The Inventions of Birt Acres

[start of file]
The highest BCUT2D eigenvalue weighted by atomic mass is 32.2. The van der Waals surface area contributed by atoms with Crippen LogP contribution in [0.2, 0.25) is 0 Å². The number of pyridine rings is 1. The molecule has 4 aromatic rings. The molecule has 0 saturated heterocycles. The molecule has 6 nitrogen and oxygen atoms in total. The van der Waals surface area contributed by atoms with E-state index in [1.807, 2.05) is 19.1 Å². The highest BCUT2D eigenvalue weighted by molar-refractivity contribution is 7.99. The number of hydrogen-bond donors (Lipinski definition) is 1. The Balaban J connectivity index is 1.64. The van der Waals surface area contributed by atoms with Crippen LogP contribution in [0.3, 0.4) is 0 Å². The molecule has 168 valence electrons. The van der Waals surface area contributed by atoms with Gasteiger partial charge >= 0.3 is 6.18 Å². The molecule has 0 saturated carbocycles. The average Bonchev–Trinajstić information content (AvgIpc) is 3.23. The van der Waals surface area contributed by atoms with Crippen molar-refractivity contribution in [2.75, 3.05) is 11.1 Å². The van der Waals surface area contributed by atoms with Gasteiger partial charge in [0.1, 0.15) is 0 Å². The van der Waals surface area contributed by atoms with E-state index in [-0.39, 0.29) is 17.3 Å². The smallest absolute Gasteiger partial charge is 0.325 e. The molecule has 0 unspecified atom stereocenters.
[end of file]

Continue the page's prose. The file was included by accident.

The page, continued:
On the far left is a schematic for the kinetic camera that Acres patented in May 1895, about a month before he broke with R.W. Paul. Like the Lumière cinématographe, it was both a camera and projector, but it was nearly a year before Acres used it to give the first public performance of a projected film in England (in January 1896), suggesting that the apparatus (also known as the kinetic lantern) didn’t work as well as he had hoped. By March 1896, Acres had separated camera and projector and developed a projection-only machine that he called the kineopticon, a name that also became attached to an experimental camera designed in 1897-1898 (second from left). This camera, in turn, became the model for the Birtac—a miniature camera launched in 1898 for home moviemaking (far right). It used 17.5mm film (which was actually 35mm film split down the middle) and, with a light source attached and the lens reversed, could also double as a projector (second from right).

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